Three hyperlocal things to read this week, 25th March 2013

March 25th, 2013 by Glyn Mottershead in Hyperlocal | no comments

Hyperlocal Media & new rules for Press Regulation

Will hyperlocals be hit by the post Leveson rules? That’s the question Sarah Hartley asks over at Talk About Local. As  says in an earlier piece on the issue:

“Well in short, right now, we don’t know, but it looks like some sites may fall within the proposed new regulations if this screen grab is anything to go by.”


To understand more of the reasons for – and against – such a move, you may want to read a short (well 2,500 words) thinkpiece I produced for DemSoc last year as part of a series of essays submitted to the Leveson Inquiry.

The essay can also be found on the MeejaLaw website. Or you can read Roy Greenslade‘s summary – and feedback – on my piece on the Guardian website. I think everything I said in 2012 is still 100% relevant to the debate in 2013. Do you agree? [READ MORE]


Hyperlocal Voices: Geoff Bowen, Sheffield Forum

In a previous round-up we mentioned an article by Daniela Gerson over at Online Journalism Review which explored the rise of the forum on the US hyperlocal scene.

For UK hyperlocal followers, the Sheffield Forum is a great example of how forums continue to be relevant. They may not be flashy, but if well set up and managed they can be a great resource for communities. Now ten years old, the Sheffield Forum is not only well established. It is also huge, with over 150,000 registered users and up to 500,000 unique visitors every month. It is home to more than 6.4m posts, with another 2,000 added every day.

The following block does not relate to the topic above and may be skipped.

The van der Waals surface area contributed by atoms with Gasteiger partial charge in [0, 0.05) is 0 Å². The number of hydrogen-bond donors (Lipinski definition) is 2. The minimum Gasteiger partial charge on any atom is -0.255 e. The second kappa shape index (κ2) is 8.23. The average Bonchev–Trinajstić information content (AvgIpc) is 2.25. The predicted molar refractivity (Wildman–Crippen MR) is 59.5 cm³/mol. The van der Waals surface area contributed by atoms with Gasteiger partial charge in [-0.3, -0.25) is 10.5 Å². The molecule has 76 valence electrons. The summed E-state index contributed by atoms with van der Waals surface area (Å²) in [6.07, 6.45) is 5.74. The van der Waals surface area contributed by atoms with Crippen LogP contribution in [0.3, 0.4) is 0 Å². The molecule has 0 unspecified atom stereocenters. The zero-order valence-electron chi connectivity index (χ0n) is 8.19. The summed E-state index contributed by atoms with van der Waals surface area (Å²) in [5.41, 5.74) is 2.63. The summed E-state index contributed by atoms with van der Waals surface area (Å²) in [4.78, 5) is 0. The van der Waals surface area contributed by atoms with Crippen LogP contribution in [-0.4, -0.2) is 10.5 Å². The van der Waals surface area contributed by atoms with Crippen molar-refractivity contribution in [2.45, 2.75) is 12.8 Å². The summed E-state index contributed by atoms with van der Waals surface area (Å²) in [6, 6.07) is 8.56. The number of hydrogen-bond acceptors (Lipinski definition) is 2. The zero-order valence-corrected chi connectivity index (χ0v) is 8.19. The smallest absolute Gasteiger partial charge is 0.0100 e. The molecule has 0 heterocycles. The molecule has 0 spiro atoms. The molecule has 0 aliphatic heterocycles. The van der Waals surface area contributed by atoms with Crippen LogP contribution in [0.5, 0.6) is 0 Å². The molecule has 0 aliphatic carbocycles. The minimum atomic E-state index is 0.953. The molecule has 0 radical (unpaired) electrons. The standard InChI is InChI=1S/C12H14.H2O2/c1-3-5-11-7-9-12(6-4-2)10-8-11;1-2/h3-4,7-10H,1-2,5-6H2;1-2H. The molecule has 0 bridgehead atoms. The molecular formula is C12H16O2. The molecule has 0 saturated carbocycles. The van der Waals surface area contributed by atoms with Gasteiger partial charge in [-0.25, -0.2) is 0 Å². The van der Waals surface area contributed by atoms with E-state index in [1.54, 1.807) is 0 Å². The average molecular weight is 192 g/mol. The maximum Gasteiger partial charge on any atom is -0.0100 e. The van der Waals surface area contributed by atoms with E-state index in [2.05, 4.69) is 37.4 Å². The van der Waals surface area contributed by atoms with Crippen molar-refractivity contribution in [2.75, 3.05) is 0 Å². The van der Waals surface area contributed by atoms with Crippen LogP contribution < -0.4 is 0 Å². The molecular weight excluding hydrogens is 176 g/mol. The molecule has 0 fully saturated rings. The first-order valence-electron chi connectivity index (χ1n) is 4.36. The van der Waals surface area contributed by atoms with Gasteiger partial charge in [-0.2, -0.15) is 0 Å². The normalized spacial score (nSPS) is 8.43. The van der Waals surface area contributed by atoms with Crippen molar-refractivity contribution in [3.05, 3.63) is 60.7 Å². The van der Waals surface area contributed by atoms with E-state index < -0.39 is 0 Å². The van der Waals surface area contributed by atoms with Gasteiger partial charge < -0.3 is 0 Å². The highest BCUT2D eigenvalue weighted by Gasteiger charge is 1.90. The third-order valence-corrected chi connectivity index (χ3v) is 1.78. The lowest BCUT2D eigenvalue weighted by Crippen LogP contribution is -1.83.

“Given the daily volume of posts, we need to come up with better ways for the users to find the content that’s relevant to them,” founder Geoff Bowen told me in a recent interview.  [READ MORE]


The State of News Media 2013

This annual report on American Journalism is always worth a read. Featuring detailed reports on different segments (e.g. magazines, newspapers and digital developments, it offers valuable insights into news trends across the pond.

Some key points to note include:

“Signs of the shrinking reporting power are documented throughout this year’s report. Estimates for newspaper newsroom cutbacks in 2012 put the industry down 30% since its peak in 2000 and below 40,000 full-time professional employees for the first time since 1978. In local TV, our special content report reveals, sports, weather and traffic now account on average for 40% of the content produced on the newscasts studied while story lengths shrink….

…This adds up to a news industry that is more undermanned and unprepared to uncover stories, dig deep into emerging ones or to question information put into its hands. And findings from our new public opinion survey released in this report reveal that the public is taking notice. Nearly one-third of the respondents (31%) have deserted a news outlet because it no longer provides the news and information they had grown accustomed to.

At the same time, newsmakers and others with information they want to put into the public arena have become more adept at using digital technology and social media to do so on their own, without any filter by the traditional media.”  [READ MORE]

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